Jane Austen’s Persuasion depicts a young woman’s struggles with love, friendship and family. Anne Elliot who is pretty, intelligent and amiable, had some years before been engaged to a young naval officer, Frederick Wentworth, but had been persuaded by her trusted friend Lady Russell to break off the engagement, because of his lack of fortune and a misunderstanding of his easy nature. The breach had brought great unhappiness to Anne. Pre-Victorian England offers a romantic and whimsical backdrop for the characters.
When the story opens Anne is twenty seven, and the bloom of her youth is gone. She is the daughter of Sir Walter Elliot, a spendthrift baronet and widower, with a swollen sense of social importance and personal elegance. His eldest daughter, Elizabeth, haughty and unmarried, is now twenty-nine. Captain Wentworth, who has had a successful career and is now prosperous, is thrown again into Anne’s society by the letting of Kellynch (her family estate) to his sister and brother-in-law. Throughout the years Anne has remained unshaken in her love for Wentworth. Thus Austen creates a emotional fairy tale which keeps you dreaming and makes you believe that true love never dies.
Austen presents her strongest feminist character in this novel. The roles of hero and heroin are reversed and men and woman are presented as moral equals. It is interesting that the most explicit feminist protests by Austen in her novels all have to do with literature. In Persuasion Anne Elliot debates Captain Harville on who loves longest, women or men:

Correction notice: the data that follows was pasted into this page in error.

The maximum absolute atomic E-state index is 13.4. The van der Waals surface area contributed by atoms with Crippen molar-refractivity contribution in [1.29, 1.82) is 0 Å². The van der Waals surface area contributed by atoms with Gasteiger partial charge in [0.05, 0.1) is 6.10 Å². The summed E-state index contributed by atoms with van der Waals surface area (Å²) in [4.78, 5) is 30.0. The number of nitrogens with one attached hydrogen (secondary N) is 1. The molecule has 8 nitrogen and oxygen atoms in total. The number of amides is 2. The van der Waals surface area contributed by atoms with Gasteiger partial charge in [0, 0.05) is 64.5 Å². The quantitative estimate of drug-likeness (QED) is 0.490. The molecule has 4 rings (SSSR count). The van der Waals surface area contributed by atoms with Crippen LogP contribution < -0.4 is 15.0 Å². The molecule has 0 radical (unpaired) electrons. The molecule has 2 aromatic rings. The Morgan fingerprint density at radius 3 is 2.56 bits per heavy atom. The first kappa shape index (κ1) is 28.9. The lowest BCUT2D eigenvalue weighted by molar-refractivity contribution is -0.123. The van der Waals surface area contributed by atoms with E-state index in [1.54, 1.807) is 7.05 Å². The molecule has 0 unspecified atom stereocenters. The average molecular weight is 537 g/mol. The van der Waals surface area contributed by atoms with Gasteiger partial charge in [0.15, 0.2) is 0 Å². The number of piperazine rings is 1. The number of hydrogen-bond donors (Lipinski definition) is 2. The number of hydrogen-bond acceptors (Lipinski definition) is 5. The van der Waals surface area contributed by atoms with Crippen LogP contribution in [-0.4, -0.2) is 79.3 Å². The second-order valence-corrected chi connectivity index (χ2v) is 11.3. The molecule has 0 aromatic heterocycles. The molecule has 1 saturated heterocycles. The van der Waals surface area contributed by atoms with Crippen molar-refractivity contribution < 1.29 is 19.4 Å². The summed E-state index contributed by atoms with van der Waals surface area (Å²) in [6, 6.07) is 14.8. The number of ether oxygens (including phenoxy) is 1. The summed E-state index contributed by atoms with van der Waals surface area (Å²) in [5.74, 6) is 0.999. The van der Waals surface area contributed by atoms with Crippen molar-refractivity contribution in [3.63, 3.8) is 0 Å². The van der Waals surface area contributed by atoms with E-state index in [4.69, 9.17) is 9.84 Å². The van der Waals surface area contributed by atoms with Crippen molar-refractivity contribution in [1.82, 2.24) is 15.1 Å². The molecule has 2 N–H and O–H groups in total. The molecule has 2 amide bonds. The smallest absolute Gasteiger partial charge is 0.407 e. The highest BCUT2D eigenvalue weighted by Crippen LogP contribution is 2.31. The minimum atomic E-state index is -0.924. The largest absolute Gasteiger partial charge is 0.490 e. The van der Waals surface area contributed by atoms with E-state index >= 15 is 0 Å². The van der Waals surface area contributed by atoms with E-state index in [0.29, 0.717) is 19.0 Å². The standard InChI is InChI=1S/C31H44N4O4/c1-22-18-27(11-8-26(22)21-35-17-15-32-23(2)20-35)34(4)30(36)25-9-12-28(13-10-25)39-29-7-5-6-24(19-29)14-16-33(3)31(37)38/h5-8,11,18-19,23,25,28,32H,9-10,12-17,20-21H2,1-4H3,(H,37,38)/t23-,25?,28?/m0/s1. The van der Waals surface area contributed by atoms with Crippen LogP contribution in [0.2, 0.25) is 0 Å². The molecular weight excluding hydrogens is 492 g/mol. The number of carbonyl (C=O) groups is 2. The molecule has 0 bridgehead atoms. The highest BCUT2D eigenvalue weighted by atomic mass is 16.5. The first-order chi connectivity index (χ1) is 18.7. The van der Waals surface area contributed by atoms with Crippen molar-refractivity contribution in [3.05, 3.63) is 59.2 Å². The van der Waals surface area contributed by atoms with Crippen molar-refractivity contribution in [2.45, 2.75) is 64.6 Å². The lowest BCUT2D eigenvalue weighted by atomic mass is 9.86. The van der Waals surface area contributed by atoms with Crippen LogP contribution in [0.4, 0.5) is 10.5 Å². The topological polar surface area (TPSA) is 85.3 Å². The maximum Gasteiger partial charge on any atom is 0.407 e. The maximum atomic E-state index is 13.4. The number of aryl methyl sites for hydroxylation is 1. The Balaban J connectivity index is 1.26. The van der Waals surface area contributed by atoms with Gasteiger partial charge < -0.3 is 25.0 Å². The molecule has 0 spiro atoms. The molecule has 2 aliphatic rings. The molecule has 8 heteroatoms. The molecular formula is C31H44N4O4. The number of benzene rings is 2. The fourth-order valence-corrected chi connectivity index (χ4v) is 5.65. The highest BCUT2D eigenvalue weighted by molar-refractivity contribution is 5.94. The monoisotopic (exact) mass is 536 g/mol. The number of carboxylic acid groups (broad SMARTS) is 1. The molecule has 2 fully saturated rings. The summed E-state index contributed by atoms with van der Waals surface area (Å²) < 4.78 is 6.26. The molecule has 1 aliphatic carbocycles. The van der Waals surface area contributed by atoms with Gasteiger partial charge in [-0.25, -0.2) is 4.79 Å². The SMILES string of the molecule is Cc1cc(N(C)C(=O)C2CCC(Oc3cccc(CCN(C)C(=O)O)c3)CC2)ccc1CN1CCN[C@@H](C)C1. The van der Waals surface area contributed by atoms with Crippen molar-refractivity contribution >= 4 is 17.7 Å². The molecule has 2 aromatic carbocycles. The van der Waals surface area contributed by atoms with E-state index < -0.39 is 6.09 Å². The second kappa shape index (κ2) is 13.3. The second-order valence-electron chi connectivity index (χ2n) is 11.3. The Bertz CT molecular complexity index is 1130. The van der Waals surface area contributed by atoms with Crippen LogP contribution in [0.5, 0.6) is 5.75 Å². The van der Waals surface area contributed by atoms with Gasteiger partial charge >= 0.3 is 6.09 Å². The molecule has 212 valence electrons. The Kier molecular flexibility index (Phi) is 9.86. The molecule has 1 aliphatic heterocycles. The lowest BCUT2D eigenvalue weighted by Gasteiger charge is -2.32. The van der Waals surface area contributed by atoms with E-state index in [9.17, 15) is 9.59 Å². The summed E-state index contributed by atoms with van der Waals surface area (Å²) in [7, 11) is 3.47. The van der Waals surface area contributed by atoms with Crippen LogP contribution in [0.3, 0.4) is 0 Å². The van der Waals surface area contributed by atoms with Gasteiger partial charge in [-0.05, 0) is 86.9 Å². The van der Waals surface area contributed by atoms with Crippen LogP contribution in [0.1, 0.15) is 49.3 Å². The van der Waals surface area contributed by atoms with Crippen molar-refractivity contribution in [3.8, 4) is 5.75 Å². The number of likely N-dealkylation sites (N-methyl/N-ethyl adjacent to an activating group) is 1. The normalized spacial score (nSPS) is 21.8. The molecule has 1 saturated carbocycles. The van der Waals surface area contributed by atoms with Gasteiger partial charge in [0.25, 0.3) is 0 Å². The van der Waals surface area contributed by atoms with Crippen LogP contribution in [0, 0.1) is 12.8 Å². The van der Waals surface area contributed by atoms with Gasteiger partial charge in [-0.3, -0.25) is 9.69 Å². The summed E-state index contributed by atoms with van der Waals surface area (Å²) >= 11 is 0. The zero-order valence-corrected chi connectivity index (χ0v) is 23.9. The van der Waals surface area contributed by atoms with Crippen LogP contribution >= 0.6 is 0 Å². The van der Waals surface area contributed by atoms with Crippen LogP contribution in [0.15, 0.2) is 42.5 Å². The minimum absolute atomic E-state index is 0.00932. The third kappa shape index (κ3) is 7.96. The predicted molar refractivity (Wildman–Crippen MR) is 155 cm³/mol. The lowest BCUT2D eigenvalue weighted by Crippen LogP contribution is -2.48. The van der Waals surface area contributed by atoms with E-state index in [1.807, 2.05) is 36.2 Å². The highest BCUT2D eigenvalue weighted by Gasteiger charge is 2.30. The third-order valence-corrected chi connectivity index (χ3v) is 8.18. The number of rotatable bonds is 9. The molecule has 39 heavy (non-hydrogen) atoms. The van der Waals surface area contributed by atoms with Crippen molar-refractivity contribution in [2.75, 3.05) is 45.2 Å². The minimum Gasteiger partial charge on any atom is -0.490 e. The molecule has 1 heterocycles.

“I do not think I ever opened a book in my life which had not something to say upon woman’s inconstancy. … But perhaps you will say, these were all written by men.”
“Perhaps I shall. Yes, yes, if you please, no reference to examples in books. Men have had every advantage of us in telling their own story. Education has been theirs in so much higher a degree; the pen has been in their hands. I will not allow books to prove anything.” (Austen, Page 222)
As the story unfolds, Anne frees herself from familial authority through her relationship with other strong women. In Austen’s time, there was no real way for young women of the “genteel” classes to strike out on their own or be independent. Professions, the universities, politics etc. were not open to women. Therefore most women could not get money except by marrying for it or inheriting it.
The beauty of this novel lies in its portrayal of the understated virtues of constancy, integrity and the balance of qualities that make for a complete character. The contrast between Anne’s values and those shallow and duplicitous qualities of her father, her cousin and others is striking but always subtle. Anne is a mature and independent heroine who frees herself from the authority of her genealogically obsessed father through her bond with other female characters, however imperfect, such as Lady Russell and the remarkable Mrs. Croft.
In this, Jane Austen’s last complete work, satire and ridicule take a milder form, and the tone is more grave and tender.
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